Mitt Romney handily won the yesterday’s GOP presidential primary in Illinois, and older voters — as they have in so many of the contests so far — went with the winner.
Romney was widely expected to win Illinois, as it lacks the strong evangelical Christian base that’s favored Rick Santorum and Newt Gingrich in other states. And it was Romney’s first virtually one-on-one match-up with Santorum, who has cast himself as the true conservative alternative to the well-funded Romney.
Illinois’s older voters went strongly for Romney, according to exit polls. Among voters 65 and older, Romney took 49 percent of the vote, compared with 32 percent for Santorum, 11 percent for Gingrich, and 6 percent for Ron Paul. Gingrich and Paul, neither of whom has a regional advantage or other natural base in Illinois, barely campaigned in the state. With the exception of five states — Alabama, Iowa, Mississippi, Oklahoma, and Tennessee — Republican primary voters 65 and older have gone with the winner of the primary or caucus.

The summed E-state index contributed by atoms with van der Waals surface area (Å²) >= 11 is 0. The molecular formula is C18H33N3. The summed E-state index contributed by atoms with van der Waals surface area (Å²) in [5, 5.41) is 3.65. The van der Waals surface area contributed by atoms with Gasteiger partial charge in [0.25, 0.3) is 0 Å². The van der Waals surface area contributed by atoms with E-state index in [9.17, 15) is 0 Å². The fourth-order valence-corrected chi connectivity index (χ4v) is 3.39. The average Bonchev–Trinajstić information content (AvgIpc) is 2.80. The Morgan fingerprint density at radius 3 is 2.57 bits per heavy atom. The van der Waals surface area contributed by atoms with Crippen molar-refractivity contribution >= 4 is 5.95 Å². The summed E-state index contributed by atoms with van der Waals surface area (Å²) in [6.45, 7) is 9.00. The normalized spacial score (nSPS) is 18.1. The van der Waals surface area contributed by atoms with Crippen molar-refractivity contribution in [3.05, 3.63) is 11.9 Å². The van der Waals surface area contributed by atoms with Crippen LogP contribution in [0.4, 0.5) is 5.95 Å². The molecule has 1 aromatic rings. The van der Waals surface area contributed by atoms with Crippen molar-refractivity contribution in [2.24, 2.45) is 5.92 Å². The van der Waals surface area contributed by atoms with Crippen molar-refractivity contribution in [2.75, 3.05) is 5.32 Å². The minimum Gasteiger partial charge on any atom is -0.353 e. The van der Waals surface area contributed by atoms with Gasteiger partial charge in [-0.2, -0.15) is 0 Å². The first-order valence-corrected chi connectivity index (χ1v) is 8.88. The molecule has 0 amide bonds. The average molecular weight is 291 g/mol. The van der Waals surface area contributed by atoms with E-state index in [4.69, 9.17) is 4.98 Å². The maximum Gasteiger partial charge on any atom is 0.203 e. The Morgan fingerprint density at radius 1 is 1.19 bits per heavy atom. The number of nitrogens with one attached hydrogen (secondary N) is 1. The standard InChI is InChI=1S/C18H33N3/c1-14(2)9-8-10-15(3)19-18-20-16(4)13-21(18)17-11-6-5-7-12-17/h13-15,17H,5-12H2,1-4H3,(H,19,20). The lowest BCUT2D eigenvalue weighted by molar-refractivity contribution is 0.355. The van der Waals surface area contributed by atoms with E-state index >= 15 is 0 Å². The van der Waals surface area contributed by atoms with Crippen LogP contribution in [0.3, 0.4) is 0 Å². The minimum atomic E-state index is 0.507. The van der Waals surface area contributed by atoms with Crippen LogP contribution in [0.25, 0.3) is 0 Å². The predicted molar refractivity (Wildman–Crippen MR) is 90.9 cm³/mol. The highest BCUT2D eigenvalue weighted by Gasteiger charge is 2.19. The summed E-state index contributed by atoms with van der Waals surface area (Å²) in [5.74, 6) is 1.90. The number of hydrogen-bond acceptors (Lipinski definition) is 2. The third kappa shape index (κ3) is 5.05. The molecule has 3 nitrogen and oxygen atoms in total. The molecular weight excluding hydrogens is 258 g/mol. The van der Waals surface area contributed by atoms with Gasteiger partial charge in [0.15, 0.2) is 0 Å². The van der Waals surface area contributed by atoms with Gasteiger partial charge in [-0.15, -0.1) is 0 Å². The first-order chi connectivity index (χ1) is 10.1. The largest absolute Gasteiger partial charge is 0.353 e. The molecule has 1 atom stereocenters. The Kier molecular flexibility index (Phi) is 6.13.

Judging from exit polls (which haven’t been conducted in all the GOP primary contests), voters in the 50-to-64 age bracket have a perfect pick record so far. In Illinois, 51 percent of voters aged 50-64 went for Romney, compared with 31 percent for Santorum, 9 percent for Paul, and 8 percent for Gingrich.
The numbers carry a particular punch, since the great plurality of GOP primary voters in Illinois — 39 percent — were aged 50-64. Another 24 percent were 65 or older, meaning that older voters overwhelmingly drove the results in Illinois.
Voters in the 50-to-64-year-old bracket are sure to be a prime target in the general election as well, with Congress debating changes in Medicare and other programs that would most directly affect people approaching retirement. — Susan Milligan